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MIT student blogger Hamsika C. '13

Back to School by Hamsika C. '13

If you go to school in Missouri City (TX), I might see you this week!

I’m back in the U.S. of A and have recovered enough from jet lag for me to write this entry. I’ve spent the last 24 hours alternating between sleeping and eating – writing this will hopefully break my cycle of laziness.

So ~ my time in India is over :( No longer do I wake to the sound of roosters and step outside my door to see peacocks, cows, and stray dogs; nor do I feel the need to automatically convert between dollars and rupees and deal with discrepancies between time zones.

If you remember, the last time I wrote, I talked about my work at a tribal-rural hospital in India. Last Tuesday was my final day in Anaikatti, when I turned in my report, said my good-byes, and took a lottt of pictures with doctors and staff.

In addition to teaming up with the hospital/medical van staff in Anaikatti, I also got a chance to interact with some of the school kids in the area who were participating in an initiative called “Sandhya Gurukulam” – or “Evening School.” It’s essentially an after-school program that currently impacts 10,000 kids all over India. It works like this: adults volunteer to undergo a brief training course that teaches them not only how to help kids with homework but also how to engage them in songs and games. Following this training period, these adults go back to their respective communities and host these after-school programs that first give kids a chance to play and then encourages them to complete their homework and excel in their classes.

I visited two of the several Sandhya Gurukulams in the area, and the thing that impressed me the most was that all the kids were just so happy. They gave me high fives and hugs, and shook my hand, asking if I could visit again. Many of them were ranked #1 in their classes, and when asked to sing, they agreed to do so immediately. It was honestly a privilege for me to meet these youngsters.

DSC05798
A little blurry…but you can still see the kids’ smiles :)

This coming week, I’ll get to meet more new people – maybe even youu :) Along with a fellow MIT student, Alessondra, I get to visit some of the middle schools and high schools* in the Missouri City area and speak to young women about science and engineering. The program is called Women’s Initiative – you can check out more info about it here. We have a pretty intense schedule – with about seven 50-minute presentations scheduled for each day. I’m happy with it though – largely because Missouri City is close enough to Sugar Land (my city) that I can spend my last week of IAP at home :)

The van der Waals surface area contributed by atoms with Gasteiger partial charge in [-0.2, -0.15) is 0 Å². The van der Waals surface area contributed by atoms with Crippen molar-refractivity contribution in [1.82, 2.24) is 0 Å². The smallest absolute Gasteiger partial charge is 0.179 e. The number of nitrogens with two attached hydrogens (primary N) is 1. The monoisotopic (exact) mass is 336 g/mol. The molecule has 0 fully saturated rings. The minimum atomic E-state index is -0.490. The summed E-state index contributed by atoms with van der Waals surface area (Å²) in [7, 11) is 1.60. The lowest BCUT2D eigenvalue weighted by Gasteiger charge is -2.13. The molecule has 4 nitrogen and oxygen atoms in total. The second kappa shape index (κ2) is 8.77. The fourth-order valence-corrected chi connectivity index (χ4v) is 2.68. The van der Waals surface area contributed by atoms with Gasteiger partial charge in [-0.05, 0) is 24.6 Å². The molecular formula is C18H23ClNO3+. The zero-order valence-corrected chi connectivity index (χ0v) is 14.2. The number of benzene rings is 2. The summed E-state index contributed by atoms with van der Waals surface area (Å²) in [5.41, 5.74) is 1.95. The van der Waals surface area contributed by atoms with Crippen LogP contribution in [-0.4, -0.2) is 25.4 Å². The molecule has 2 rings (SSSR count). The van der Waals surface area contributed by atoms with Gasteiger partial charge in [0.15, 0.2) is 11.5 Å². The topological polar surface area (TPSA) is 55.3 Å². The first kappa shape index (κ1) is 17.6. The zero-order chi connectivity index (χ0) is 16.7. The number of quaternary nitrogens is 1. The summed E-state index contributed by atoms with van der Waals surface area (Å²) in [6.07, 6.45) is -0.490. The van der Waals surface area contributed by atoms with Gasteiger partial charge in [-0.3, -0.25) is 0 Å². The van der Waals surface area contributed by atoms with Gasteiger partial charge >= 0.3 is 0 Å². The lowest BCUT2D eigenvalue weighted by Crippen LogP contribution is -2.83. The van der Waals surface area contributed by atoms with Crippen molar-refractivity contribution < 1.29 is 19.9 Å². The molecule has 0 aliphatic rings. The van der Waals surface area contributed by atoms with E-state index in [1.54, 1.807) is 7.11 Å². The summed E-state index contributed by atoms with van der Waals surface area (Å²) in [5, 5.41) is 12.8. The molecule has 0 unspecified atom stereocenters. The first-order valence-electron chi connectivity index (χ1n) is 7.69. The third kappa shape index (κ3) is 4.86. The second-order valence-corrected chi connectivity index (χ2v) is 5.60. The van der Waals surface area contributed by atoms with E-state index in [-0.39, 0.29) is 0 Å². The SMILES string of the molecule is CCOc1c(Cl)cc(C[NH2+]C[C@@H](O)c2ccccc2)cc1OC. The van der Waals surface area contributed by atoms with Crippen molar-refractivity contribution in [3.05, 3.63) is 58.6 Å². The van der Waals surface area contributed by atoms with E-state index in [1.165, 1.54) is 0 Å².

After that, it’s back to school. Boston’s been dealing with a lot of snow recently. My flight better not get canceled next weekend…

*List of middle/high schools we’ll be visiting: Hodges Bend Middle School, Thurgood Marshall High School, Missouri City Middle School, Quail Valley Middle School, Elkins High School, and Lake Olympia Middle School.

9 responses to “Back to School”

  1. Vivek says:

    I guess this is exactly what MIT means when it states that ‘MITians change the world’. And believe me, those kids were happy simply because of the lack of contemporary hurdles (something as mundane as a traffic jam) that some of us have probably taken for granted. The lack of distractions for these kids, if combined with a small educational push can propell them into new horizons. Unfortunately, at the moment, the goverment of India doesn’t seem to be very much passionate about universal availability of primary education…but we’re getting there…soon

  2. Rish says:

    @hamsika
    nice post di!!!!

    @vivek->yaar,,let’s not deflect the blame entirely on the govt.,,they on their part have come on with Right to Education,,a laudatory initiative,,,the only & “actually” the most imp. problem lies with the execution of these schemes,,
    you’d be shocked to know that many a times the teachers who receive state funds meant for students uniforms n other such necessities are actually devoured by them themselves…
    sadly,this chain of corruption exists & is the biggest irritant & roadblock on the path to development…
    :-(

  3. Arise says:

    Reading about your experience and the scrubs in particular reminded me of this wonderful essay:

    Humanizing the Impostor: Object Relations and Illness Equations in the Neonatal Intensive Care Unit

    Kyra Marie Landzelius

    Culture, Medicine and Psychiatry
    Volume 27, Number 1, 1-28, DOI: 10.1023/A:1023670020178

  4. Sondy G says:

    We’re rocking this week! These middle school and high school students in the Fort Bend district love you just as much as those youngsters in India. Here’s to 21 more awesome presentations!

  5. Norah says:

    I think the kids were genuinely happy you were there. I also think Women’s Initiative is awesome. Good luck on all your presentations :D

  6. vinayak says:

    hummm…… indian haa????
    hey cn u hlp m gvng details bout undergraduate course????
    [email protected]

  7. Sheta says:

    Hamsika, you still never cease to amaze me. I’m still your #1 fan.

    Sheta

  8. Hamsika '13 says:

    @ Jazz ~ yup, it’s in South India

  9. Jazz says:

    Good to see a new entry from you.

    By the way, Where is that village?… Anaikatti… in South India?… because those kids look like south indians.
    :/